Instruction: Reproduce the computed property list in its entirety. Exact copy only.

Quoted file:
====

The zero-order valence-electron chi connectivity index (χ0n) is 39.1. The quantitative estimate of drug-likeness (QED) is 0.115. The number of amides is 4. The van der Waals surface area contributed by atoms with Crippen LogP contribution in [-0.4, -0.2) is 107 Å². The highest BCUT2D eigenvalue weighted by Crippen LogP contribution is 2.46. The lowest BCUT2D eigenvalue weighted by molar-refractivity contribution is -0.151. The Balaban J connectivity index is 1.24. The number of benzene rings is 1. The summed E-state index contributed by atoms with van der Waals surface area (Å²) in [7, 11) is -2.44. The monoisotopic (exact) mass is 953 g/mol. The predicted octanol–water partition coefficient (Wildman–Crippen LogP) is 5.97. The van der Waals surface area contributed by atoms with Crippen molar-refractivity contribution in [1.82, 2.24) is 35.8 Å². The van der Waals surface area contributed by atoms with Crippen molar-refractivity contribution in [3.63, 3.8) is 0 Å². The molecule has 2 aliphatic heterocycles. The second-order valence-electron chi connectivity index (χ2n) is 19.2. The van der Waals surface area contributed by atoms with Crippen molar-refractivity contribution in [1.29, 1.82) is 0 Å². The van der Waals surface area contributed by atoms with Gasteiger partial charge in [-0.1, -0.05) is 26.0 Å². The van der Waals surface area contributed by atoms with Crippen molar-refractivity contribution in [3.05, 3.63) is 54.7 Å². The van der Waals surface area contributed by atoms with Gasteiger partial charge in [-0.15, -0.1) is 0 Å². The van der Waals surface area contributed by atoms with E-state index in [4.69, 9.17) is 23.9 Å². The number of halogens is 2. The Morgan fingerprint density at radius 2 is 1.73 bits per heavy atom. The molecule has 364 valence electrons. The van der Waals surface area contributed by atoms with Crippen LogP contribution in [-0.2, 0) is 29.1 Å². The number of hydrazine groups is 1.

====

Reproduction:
The zero-order valence-electron chi connectivity index (χ0n) is 39.1. The quantitative estimate of drug-likeness (QED) is 0.115. The number of amides is 4. The van der Waals surface area contributed by atoms with Crippen LogP contribution in [-0.4, -0.2) is 107 Å². The highest BCUT2D eigenvalue weighted by Crippen LogP contribution is 2.46. The lowest BCUT2D eigenvalue weighted by molar-refractivity contribution is -0.151. The Balaban J connectivity index is 1.24. The number of benzene rings is 1. The summed E-state index contributed by atoms with van der Waals surface area (Å²) in [7, 11) is -2.44. The monoisotopic (exact) mass is 953 g/mol. The predicted octanol–water partition coefficient (Wildman–Crippen LogP) is 5.97. The van der Waals surface area contributed by atoms with Crippen molar-refractivity contribution in [1.82, 2.24) is 35.8 Å². The van der Waals surface area contributed by atoms with Crippen molar-refractivity contribution in [3.63, 3.8) is 0 Å². The molecule has 2 aliphatic heterocycles. The second-order valence-electron chi connectivity index (χ2n) is 19.2. The van der Waals surface area contributed by atoms with Crippen molar-refractivity contribution in [1.29, 1.82) is 0 Å². The van der Waals surface area contributed by atoms with Gasteiger partial charge in [-0.1, -0.05) is 26.0 Å². The van der Waals surface area contributed by atoms with Crippen molar-refractivity contribution in [3.05, 3.63) is 54.7 Å². The van der Waals surface area contributed by atoms with Gasteiger partial charge in [-0.15, -0.1) is 0 Å². The van der Waals surface area contributed by atoms with E-state index in [4.69, 9.17) is 23.9 Å². The number of halogens is 2. The Morgan fingerprint density at radius 2 is 1.73 bits per heavy atom. The molecule has 364 valence electrons. The van der Waals surface area contributed by atoms with Crippen LogP contribution in [-0.2, 0) is 29.1 Å². The number of hydrazine groups is 1.